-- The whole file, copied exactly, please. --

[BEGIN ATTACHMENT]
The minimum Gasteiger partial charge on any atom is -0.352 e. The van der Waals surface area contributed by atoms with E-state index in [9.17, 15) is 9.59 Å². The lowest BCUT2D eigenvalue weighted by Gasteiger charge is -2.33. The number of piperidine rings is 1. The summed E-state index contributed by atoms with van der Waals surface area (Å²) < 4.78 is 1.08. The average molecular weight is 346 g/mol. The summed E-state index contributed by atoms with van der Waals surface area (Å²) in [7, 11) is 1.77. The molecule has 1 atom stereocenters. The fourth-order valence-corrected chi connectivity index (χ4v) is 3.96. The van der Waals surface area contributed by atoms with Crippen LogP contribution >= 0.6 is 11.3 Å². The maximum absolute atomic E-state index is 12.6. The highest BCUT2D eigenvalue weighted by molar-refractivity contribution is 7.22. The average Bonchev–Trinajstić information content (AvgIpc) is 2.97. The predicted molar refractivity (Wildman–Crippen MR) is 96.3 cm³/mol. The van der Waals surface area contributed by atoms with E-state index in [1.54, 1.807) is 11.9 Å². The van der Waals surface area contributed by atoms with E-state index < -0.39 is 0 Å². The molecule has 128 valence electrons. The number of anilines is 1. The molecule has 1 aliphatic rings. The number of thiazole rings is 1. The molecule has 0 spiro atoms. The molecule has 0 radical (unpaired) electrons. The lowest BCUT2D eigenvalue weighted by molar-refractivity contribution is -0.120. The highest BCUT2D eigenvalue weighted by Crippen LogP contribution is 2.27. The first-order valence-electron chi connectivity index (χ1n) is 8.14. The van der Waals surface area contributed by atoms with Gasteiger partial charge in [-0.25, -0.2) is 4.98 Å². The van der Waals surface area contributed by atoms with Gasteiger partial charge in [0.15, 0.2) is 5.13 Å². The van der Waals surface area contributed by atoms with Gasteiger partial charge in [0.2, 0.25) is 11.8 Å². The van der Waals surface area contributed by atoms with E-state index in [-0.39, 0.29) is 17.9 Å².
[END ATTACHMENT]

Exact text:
The minimum Gasteiger partial charge on any atom is -0.352 e. The van der Waals surface area contributed by atoms with E-state index in [9.17, 15) is 9.59 Å². The lowest BCUT2D eigenvalue weighted by Gasteiger charge is -2.33. The number of piperidine rings is 1. The summed E-state index contributed by atoms with van der Waals surface area (Å²) < 4.78 is 1.08. The average molecular weight is 346 g/mol. The summed E-state index contributed by atoms with van der Waals surface area (Å²) in [7, 11) is 1.77. The molecule has 1 atom stereocenters. The fourth-order valence-corrected chi connectivity index (χ4v) is 3.96. The van der Waals surface area contributed by atoms with Crippen LogP contribution >= 0.6 is 11.3 Å². The maximum absolute atomic E-state index is 12.6. The highest BCUT2D eigenvalue weighted by molar-refractivity contribution is 7.22. The average Bonchev–Trinajstić information content (AvgIpc) is 2.97. The predicted molar refractivity (Wildman–Crippen MR) is 96.3 cm³/mol. The van der Waals surface area contributed by atoms with E-state index in [1.54, 1.807) is 11.9 Å². The van der Waals surface area contributed by atoms with E-state index < -0.39 is 0 Å². The molecule has 128 valence electrons. The number of anilines is 1. The molecule has 1 aliphatic rings. The number of thiazole rings is 1. The molecule has 0 spiro atoms. The molecule has 0 radical (unpaired) electrons. The lowest BCUT2D eigenvalue weighted by molar-refractivity contribution is -0.120. The highest BCUT2D eigenvalue weighted by Crippen LogP contribution is 2.27. The first-order valence-electron chi connectivity index (χ1n) is 8.14. The van der Waals surface area contributed by atoms with Gasteiger partial charge in [-0.25, -0.2) is 4.98 Å². The van der Waals surface area contributed by atoms with Gasteiger partial charge in [0.15, 0.2) is 5.13 Å². The van der Waals surface area contributed by atoms with Gasteiger partial charge in [0.2, 0.25) is 11.8 Å². The van der Waals surface area contributed by atoms with E-state index in [-0.39, 0.29) is 17.9 Å².